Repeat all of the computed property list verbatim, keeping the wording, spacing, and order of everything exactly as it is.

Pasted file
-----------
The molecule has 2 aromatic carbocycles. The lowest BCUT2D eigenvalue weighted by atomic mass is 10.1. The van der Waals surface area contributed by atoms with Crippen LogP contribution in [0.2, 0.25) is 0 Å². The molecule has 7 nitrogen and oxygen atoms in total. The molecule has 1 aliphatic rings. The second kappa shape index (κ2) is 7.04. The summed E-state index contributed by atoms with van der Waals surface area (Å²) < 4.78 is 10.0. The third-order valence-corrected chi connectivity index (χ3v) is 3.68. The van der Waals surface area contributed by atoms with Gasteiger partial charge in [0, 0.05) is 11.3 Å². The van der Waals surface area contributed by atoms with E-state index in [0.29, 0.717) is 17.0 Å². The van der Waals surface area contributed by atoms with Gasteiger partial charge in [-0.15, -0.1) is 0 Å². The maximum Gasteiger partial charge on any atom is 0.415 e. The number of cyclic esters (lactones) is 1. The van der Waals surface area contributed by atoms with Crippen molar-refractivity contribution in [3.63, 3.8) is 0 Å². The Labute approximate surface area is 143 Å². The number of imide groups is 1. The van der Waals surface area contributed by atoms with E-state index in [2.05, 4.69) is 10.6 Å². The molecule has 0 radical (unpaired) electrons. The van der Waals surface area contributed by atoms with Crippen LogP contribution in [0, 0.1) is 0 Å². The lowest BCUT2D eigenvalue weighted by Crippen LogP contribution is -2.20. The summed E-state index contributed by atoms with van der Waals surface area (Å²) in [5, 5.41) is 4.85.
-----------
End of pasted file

The molecule has 2 aromatic carbocycles. The lowest BCUT2D eigenvalue weighted by atomic mass is 10.1. The van der Waals surface area contributed by atoms with Crippen LogP contribution in [0.2, 0.25) is 0 Å². The molecule has 7 nitrogen and oxygen atoms in total. The molecule has 1 aliphatic rings. The second kappa shape index (κ2) is 7.04. The summed E-state index contributed by atoms with van der Waals surface area (Å²) < 4.78 is 10.0. The third-order valence-corrected chi connectivity index (χ3v) is 3.68. The van der Waals surface area contributed by atoms with Gasteiger partial charge in [0, 0.05) is 11.3 Å². The van der Waals surface area contributed by atoms with E-state index in [0.29, 0.717) is 17.0 Å². The van der Waals surface area contributed by atoms with Gasteiger partial charge in [-0.15, -0.1) is 0 Å². The maximum Gasteiger partial charge on any atom is 0.415 e. The number of cyclic esters (lactones) is 1. The van der Waals surface area contributed by atoms with Crippen molar-refractivity contribution in [3.63, 3.8) is 0 Å². The Labute approximate surface area is 143 Å². The number of imide groups is 1. The van der Waals surface area contributed by atoms with E-state index in [2.05, 4.69) is 10.6 Å². The molecule has 0 radical (unpaired) electrons. The van der Waals surface area contributed by atoms with Crippen LogP contribution in [0, 0.1) is 0 Å². The lowest BCUT2D eigenvalue weighted by Crippen LogP contribution is -2.20. The summed E-state index contributed by atoms with van der Waals surface area (Å²) in [5, 5.41) is 4.85.